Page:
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Need help fixing error handler in access vba.

Posted on 2012-08-31
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Last Modified: 2012-08-31
I have to error handlers followed by resume next that for some reason when it hits the resume next it goes back and loops through my errhndlr 3 times before moving on.

Here is the code;
   On Error GoTo errhndlr1
    myRec.Fields("DateProgrammed") = xlsht.Cells(8, "c")
errhndlr1:
    MsgBox "Unable to convert " & xlsht.Cells(8, "c") & " to date format"
    Resume Next
   
   
    On Error GoTo errhndlr
    myRec.Fields("DateLastRan") = xlsht.Cells(8, "e")
errhndlr:
    MsgBox "Unable to convert " & xlsht.Cells(8, "e") & " to date format"
    Resume Next
   


In this code if either of these have errors it will go to the errhndlr and display the msgbox, then goes to Resume Next and then back to the msgbox above resume next 3 times before moving on to the next line of code.


Thanks in advance for the help!
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Comment
Question by:SeyerIT
9 Comments
 
LVL 58
ID: 38355000
A. Make sur eyou have an Exit Sub/Function above the handlers.

B. Probably not a wise idea to reference the cell which may have generated the error.

Jim.
0
 
LVL 19

Expert Comment

by:Ken Butters
ID: 38355012
Did you check the value of xlsht?  If xlsht is not instantiated and has a value of "nothing" then that would cause an error within your error routine..... and possibly have the unintended consequence that you are experiencing.

as a work-around... you could check xlsht for nothing prior to referencing it in your error handler.... something like this:
    On Error GoTo errhndlr
    myRec.Fields("DateLastRan") = xlsht.Cells(8, "e")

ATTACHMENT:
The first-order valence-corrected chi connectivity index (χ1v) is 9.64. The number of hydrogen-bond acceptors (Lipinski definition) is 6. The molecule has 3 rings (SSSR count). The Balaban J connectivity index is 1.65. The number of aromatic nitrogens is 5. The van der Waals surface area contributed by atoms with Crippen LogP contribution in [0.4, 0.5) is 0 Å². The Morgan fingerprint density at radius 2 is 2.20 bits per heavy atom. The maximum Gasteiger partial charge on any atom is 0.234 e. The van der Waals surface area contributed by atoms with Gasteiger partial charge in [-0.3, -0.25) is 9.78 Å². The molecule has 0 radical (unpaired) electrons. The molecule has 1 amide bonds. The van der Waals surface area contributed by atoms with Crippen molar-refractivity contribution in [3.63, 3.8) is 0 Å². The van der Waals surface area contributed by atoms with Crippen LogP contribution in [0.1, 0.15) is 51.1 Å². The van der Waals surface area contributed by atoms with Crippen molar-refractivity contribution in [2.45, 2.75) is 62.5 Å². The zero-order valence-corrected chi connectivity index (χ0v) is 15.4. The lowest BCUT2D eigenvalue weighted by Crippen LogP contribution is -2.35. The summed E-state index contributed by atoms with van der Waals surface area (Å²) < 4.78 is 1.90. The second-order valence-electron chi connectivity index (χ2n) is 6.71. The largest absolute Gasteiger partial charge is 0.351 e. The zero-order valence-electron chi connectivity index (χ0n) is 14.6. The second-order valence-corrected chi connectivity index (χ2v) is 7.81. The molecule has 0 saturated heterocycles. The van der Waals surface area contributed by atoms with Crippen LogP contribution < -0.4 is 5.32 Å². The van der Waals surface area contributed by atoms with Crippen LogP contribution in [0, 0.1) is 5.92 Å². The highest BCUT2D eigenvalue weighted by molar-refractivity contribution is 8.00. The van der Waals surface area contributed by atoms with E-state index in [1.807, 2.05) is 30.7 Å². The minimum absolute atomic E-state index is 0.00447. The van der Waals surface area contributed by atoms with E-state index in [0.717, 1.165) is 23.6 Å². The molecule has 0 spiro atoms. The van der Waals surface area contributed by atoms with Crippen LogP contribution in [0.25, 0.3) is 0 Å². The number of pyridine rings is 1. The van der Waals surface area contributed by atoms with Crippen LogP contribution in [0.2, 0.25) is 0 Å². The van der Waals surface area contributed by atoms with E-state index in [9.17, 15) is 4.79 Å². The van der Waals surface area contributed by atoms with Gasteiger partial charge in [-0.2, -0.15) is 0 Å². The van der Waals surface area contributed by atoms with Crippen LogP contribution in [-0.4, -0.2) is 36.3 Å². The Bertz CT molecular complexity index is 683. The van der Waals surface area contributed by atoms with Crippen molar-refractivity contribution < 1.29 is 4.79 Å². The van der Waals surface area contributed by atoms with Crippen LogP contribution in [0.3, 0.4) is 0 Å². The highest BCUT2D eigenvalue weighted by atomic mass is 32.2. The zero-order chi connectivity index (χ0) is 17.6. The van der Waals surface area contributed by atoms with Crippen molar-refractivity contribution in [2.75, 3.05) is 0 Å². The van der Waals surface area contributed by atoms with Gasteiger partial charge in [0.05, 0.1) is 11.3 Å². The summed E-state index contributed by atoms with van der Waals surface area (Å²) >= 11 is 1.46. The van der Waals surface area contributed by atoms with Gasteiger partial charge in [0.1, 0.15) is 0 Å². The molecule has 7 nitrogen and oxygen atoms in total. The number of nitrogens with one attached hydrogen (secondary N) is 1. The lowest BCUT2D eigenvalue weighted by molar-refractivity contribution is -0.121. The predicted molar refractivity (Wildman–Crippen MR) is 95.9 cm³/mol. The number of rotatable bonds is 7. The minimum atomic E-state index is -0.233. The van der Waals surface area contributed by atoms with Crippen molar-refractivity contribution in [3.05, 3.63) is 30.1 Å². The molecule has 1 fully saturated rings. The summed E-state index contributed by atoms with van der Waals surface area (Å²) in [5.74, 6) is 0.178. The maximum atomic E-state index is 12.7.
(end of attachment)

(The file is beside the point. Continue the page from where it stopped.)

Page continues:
errhndlr:
    If xlsht is nothing then
          MsgBox "xlsht is not initialized"
    Else 
          MsgBox "Unable to convert " & xlsht.Cells(8, "e") & " to date format"
    End If   
Resume Next

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0
 
LVL 2

Author Comment

by:SeyerIT
ID: 38355032
Hey Jim,

A. Make sur eyou have an Exit Sub/Function above the handlers.

How should I do this? My objective was to tell the user that when it's importing the date from xlsht.cells(8, "c") that if it is not in a date format then it could not import and they could see what the value was in the message box.

Can you recommend a different way to do this? I was under the impression that once it would hit the Resume Next it would move on.

B. Probably not a wise idea to reference the cell which may have generated the error.
The cell that generating the error is just because it's trying to import it into a date field and some of them were typed in as text. I just want the user to know what the text is if it couldn't import it. Should I be doing something different for this? Or should I just tell them there was a problem without including the text?
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LVL 2

Author Comment

by:SeyerIT
ID: 38355046